Newspaper article The Canadian Press

EU-Canada Trade Talks Hit Snag on Wording of Human Rights Clause

Newspaper article The Canadian Press

EU-Canada Trade Talks Hit Snag on Wording of Human Rights Clause

Article excerpt

EU-Canada trade talks hit snag on rights


OTTAWA - There's a new pothole on the long, bumpy road towards a Canada-Europe free trade deal: whether human rights and weapons of mass destruction should be addressed in a side agreement to the overall pact.

Diplomats from the European Union say that Canada is balking at the inclusion of language in a final text that would speak to the importance of affirming human rights and non-proliferation efforts.

The clauses would not appear in the Comprehensive Economic and Trade Agreement but in a separate so-called Strategic Partnership Agreement.

The EU's new ambassador to Canada, Marie-Anne Coninsx, said Tuesday the two pacts are linked and there won't be a deal on one without the other.

However, the spokesman for Foreign Affairs Minister John Baird said that's not the case.

"We have been very clear, the Strategic Partnership Agreement (SPA) is completely separate from the CETA," spokesman Rick Roth said in an emailed statement.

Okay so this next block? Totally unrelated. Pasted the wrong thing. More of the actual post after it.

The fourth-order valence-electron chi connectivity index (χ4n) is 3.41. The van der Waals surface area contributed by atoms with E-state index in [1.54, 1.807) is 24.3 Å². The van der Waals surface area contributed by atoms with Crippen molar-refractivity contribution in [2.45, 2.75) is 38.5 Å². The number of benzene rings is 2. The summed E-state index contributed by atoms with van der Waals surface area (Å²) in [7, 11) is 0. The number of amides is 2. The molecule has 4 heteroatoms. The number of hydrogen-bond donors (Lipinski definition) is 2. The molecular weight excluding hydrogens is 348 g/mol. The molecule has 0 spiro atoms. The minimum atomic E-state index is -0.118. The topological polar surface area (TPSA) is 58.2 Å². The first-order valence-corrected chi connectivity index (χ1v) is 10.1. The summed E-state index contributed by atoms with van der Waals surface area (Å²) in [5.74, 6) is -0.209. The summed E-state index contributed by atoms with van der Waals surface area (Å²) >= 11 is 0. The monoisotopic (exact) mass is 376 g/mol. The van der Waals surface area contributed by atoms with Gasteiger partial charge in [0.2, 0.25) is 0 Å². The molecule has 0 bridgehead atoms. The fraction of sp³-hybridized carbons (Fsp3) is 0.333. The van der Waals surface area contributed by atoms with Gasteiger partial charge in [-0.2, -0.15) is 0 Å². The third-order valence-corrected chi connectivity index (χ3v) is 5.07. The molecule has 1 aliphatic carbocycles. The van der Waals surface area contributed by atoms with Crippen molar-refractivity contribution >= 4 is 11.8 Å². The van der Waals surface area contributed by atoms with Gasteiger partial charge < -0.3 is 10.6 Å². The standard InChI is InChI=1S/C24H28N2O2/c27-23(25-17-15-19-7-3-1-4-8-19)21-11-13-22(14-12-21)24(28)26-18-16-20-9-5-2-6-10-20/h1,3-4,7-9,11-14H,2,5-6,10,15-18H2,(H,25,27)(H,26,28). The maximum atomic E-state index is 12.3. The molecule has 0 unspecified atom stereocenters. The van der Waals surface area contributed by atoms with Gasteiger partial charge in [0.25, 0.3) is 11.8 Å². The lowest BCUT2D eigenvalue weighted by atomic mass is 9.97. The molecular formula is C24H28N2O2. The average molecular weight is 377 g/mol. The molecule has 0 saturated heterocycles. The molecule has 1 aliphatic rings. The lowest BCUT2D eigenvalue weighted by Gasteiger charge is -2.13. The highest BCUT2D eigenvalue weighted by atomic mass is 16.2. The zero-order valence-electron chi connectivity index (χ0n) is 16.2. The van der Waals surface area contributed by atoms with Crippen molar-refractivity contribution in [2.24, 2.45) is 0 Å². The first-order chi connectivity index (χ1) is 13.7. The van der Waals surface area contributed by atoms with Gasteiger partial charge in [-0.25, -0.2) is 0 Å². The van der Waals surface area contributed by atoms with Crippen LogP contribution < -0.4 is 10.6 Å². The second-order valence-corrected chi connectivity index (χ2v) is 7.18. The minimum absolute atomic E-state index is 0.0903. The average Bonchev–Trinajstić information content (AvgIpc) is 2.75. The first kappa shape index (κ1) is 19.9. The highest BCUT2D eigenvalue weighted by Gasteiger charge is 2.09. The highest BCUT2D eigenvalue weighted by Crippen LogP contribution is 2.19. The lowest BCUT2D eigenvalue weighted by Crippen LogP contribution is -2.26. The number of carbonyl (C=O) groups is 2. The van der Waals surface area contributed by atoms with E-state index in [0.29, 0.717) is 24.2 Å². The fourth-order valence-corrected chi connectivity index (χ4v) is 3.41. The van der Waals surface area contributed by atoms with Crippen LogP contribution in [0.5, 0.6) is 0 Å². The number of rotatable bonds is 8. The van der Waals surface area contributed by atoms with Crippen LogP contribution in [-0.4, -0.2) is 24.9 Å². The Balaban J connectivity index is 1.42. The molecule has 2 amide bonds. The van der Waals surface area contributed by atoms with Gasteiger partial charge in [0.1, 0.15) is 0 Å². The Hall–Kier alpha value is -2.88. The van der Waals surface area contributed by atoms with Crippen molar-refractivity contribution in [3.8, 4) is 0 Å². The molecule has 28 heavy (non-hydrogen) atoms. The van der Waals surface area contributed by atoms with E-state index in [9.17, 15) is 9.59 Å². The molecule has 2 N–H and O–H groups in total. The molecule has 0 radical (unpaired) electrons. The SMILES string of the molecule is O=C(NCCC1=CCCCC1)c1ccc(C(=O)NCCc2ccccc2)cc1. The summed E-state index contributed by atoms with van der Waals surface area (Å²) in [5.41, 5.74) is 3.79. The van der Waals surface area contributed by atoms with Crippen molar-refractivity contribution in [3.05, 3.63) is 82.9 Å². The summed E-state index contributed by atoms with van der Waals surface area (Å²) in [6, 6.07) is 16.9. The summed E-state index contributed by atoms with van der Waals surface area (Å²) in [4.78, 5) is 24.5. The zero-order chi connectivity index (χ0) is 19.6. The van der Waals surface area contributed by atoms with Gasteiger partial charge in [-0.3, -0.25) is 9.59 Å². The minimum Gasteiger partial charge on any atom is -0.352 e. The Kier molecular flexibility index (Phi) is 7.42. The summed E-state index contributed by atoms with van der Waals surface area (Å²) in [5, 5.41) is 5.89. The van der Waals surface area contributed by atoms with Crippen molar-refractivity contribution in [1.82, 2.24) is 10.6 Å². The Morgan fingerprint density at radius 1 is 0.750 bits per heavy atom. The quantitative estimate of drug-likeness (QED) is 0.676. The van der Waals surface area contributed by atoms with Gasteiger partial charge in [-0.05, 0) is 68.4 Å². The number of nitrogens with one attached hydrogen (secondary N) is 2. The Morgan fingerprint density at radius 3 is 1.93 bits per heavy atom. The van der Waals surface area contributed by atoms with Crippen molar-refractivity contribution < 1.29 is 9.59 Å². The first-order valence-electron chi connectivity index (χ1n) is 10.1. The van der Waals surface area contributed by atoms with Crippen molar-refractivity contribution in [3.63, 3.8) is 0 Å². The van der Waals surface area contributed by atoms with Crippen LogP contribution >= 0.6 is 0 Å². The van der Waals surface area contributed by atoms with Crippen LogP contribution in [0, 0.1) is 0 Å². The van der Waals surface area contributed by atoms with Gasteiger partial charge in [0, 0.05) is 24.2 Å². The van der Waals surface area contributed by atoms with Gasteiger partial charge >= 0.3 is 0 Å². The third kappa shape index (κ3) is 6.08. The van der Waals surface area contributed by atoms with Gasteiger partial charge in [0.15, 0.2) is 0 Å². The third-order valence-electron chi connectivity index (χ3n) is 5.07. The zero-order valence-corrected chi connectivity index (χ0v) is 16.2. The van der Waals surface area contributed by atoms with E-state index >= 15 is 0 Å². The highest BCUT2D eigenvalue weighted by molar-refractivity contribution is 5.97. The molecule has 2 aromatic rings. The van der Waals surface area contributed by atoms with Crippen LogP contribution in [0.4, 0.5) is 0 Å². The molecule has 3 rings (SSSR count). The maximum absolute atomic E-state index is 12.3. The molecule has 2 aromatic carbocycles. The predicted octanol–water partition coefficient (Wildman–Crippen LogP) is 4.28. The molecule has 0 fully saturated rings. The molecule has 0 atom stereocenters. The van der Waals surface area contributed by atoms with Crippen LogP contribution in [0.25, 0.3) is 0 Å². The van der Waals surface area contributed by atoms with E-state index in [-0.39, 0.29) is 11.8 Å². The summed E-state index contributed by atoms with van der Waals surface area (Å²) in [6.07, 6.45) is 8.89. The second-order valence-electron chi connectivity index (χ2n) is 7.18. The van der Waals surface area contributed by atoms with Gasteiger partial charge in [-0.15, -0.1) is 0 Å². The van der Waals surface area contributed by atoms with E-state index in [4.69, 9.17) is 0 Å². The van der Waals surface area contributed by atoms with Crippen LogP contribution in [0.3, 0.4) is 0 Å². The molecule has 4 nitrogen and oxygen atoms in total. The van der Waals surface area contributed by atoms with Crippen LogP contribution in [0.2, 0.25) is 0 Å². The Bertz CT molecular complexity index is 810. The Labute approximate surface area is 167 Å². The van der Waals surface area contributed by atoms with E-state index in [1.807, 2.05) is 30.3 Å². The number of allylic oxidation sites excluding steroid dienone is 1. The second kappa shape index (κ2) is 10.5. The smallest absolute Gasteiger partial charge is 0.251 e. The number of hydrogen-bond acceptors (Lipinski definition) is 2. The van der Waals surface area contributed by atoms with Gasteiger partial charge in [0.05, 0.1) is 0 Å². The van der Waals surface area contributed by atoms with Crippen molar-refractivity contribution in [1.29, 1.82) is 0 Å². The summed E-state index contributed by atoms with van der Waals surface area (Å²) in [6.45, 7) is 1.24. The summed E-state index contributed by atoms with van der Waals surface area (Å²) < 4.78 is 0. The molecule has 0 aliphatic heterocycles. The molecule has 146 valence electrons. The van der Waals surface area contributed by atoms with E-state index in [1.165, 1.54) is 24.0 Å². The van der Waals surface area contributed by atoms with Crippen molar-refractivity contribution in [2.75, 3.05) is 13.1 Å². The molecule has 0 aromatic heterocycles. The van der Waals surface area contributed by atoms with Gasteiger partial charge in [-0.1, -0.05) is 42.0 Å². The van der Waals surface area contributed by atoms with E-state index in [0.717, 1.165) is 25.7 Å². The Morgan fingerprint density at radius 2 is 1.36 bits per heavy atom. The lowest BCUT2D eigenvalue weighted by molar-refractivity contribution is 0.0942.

"There is no legal impediment to concluding the CETA while SPA negotiations are ongoing."

The long-stalled free trade talks have been a work in progress since 2009, while negotiations on the partnership agreement started in 2011.

Coninsx said she knows Canada and the EU agree completely on the importance of human rights, but if it's not included in the agreement, that could affect the bloc's future treaty negotiations.

"If we would say 'OK' with all agreements in the world, but not Canada, we send out a wrong signal with other countries," she said.

Manfred Auster, head of the EU's political section, said the EU insists that all major agreements it negotiates contain language that promotes human rights and fights the proliferation of weapons of mass destruction.

"We think Canada is fighting against the proliferation of weapons of mass destruction globally. We are completely sure that Canada, like ourselves, is promoting human rights," Auster said.

But he said leaving it out of the current negotiations would set "a kind of negative precedent" in the EU's future treaty talks. …

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